Paul Dunn

Ellensburg Community Radio show host Paull Dunn is from Leicester, England and came up with a three-minute audio clip of Queen Elizabeth II’s broadcast researching material for his show “Tea Time.” The community radio began broadcasting the clip twice a day and the speech is gaining support in Ellensburg.

Support Local Journalism


“ … God save our gracious Queen,

Long live our noble Queen,

God save the Queen … ”

“God Save the Queen” has served as a royal anthem in certain Commonwealth realms for generations. Pop stars across Britain have used it like marching orders, igniting national pride and stirring up the masses at live performances for years.

Ellensburg Community Radio has taken a page from Great Britain’s songbook. Not “God Save the Queen,” as it were, but a three-minute address by Queen Elizabeth II, which it plays daily as a source of inspiration during the global pandemic.

“We don’t have a president that seems to give us any type of direction or a consoling message. So, we run this clip by the Queen that’s three minutes of this incredibly lovely speech thanking every worker for staying home, although times are bad it will get better, that sort of thing,” ECR board member Mollie Edson said. “At least somebody gets it, you know? We started playing it at 7 in the morning and again in 10 at the evening just to be supportive during these times.”

Listeners have told ERC they look forward to hearing her each night before going to bed or first thing in the morning to remind them of the responsibility in limiting the spread of this virus, Edson said.

The clip is the brainchild of show host Paul Dunn, whose show “Tea Time” airs twice a week. Dunn is originally from Leicester, England and got the idea for his show by checking in back home every now and then.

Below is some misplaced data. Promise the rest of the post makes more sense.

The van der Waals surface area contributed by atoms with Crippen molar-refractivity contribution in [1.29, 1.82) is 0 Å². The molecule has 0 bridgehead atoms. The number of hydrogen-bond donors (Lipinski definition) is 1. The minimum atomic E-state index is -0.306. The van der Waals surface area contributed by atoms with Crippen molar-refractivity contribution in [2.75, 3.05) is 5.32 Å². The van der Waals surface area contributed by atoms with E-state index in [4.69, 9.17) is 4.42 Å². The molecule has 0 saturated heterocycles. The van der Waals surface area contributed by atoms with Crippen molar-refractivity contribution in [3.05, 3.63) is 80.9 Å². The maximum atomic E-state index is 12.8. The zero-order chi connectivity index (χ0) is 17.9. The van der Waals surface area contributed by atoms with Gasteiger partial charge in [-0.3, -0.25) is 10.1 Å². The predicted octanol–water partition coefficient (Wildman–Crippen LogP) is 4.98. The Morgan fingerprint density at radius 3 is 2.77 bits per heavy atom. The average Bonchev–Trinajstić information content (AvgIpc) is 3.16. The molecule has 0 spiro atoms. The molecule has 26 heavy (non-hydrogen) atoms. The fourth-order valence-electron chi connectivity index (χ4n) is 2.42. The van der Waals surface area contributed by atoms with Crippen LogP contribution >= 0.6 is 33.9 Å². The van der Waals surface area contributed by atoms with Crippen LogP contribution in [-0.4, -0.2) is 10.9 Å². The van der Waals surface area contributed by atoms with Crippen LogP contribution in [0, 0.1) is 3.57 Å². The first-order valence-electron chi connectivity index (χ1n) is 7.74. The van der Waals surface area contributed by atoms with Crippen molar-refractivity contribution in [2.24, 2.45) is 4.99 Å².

“I’ve been keeping an eye on what’s been going on back home and came across the Queen’s speech. I thought, ‘Why not?’ I’ll just include this clip and put into my show,” Dunn said. “When people started responding and emailing me saying how much they liked the clip, it was surprising.”

Ellensburg Community Radio has taken its role to provide uplifting and information to the community very seriously, Edson said. It provides COVID-19 reports from Dr. Mark Larsen to the line-up, and adds a lighthearted break in the day with “Jokes with Jerry”, as well as read aloud books. Because there are no Buskers playing at the Farmers Market, the community radio has been providing music.

“We have bolstered the sound system on Pine Street and started playing Ellensburg Community Radio during Farmers Markets,” Edson said. “We’re doing a lot of stuff.

“We have a brand-new radio drama called ‘Quilters’ that we just paid our royalties for and that’s coming up in November. It was on Broadway and it’s in conjunction with the Women’s Suffrage and the 100th year of the women’s right to vote. People are trying out now, so we’re working on stuff to air during the pandemic.”

But the thing that’s resonated most with listeners is playing this three-minute clip with the Queen of England twice a day with her message that is empathetic, historical and most of all uplifting.

“My show, Tea Time, is on Saturday’s at 6 p.m. and I’ve been doing it awhile,” Dunn said. “Growing up in Leicester I had different influences, so I’ve been able to stay connected to England.

“I’ve been here for four years and I came over with 15 records in a record box. I now have what I would think is 400 records. I just go around Old Skools, the market and record shops to see what’s out there. I am a vinyl man. But this bit with the Queen is rather surprising how many people like it.”


Keep it Clean. Please avoid obscene, vulgar, lewd, racist or sexually-oriented language.
Don't Threaten. Threats of harming another person will not be tolerated.
Be Truthful. Don't knowingly lie about anyone or anything.
Be Nice. No racism, sexism or any sort of -ism that is degrading to another person.
Be Proactive. Use the 'Report' link on each comment to let us know of abusive posts.
Share with Us. We'd love to hear eyewitness accounts, the history behind an article.